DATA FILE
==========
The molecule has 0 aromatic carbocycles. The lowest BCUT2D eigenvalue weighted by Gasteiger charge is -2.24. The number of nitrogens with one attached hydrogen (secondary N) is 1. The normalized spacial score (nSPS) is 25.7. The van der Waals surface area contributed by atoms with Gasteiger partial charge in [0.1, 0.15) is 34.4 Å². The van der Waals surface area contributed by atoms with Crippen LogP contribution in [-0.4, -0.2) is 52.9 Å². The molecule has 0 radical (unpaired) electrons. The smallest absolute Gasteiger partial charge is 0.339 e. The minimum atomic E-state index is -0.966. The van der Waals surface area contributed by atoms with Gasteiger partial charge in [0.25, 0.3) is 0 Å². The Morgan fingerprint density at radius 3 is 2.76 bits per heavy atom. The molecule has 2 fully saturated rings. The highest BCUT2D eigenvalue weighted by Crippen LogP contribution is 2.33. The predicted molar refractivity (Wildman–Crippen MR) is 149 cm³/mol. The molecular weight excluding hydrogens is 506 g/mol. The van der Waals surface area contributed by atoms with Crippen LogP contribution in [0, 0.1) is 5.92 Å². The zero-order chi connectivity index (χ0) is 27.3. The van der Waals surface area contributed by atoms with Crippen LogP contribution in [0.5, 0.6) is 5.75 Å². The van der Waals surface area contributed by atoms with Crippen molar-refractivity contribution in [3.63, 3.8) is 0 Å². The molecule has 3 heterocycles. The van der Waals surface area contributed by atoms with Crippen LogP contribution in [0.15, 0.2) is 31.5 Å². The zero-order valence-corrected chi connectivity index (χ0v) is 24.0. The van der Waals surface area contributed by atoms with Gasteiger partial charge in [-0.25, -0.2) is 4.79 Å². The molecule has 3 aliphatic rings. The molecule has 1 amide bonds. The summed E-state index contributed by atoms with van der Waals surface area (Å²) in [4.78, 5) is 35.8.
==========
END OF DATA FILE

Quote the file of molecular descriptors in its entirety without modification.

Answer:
The molecule has 0 aromatic carbocycles. The lowest BCUT2D eigenvalue weighted by Gasteiger charge is -2.24. The number of nitrogens with one attached hydrogen (secondary N) is 1. The normalized spacial score (nSPS) is 25.7. The van der Waals surface area contributed by atoms with Gasteiger partial charge in [0.1, 0.15) is 34.4 Å². The van der Waals surface area contributed by atoms with Crippen LogP contribution in [-0.4, -0.2) is 52.9 Å². The molecule has 0 radical (unpaired) electrons. The smallest absolute Gasteiger partial charge is 0.339 e. The minimum atomic E-state index is -0.966. The van der Waals surface area contributed by atoms with Gasteiger partial charge in [0.25, 0.3) is 0 Å². The Morgan fingerprint density at radius 3 is 2.76 bits per heavy atom. The molecule has 2 fully saturated rings. The highest BCUT2D eigenvalue weighted by Crippen LogP contribution is 2.33. The predicted molar refractivity (Wildman–Crippen MR) is 149 cm³/mol. The molecular weight excluding hydrogens is 506 g/mol. The van der Waals surface area contributed by atoms with Crippen LogP contribution in [0, 0.1) is 5.92 Å². The zero-order chi connectivity index (χ0) is 27.3. The van der Waals surface area contributed by atoms with Crippen LogP contribution in [0.5, 0.6) is 5.75 Å². The van der Waals surface area contributed by atoms with Crippen molar-refractivity contribution in [3.63, 3.8) is 0 Å². The molecule has 3 heterocycles. The van der Waals surface area contributed by atoms with Crippen LogP contribution in [0.15, 0.2) is 31.5 Å². The zero-order valence-corrected chi connectivity index (χ0v) is 24.0. The van der Waals surface area contributed by atoms with Gasteiger partial charge in [-0.25, -0.2) is 4.79 Å². The molecule has 3 aliphatic rings. The molecule has 1 amide bonds. The summed E-state index contributed by atoms with van der Waals surface area (Å²) in [4.78, 5) is 35.8.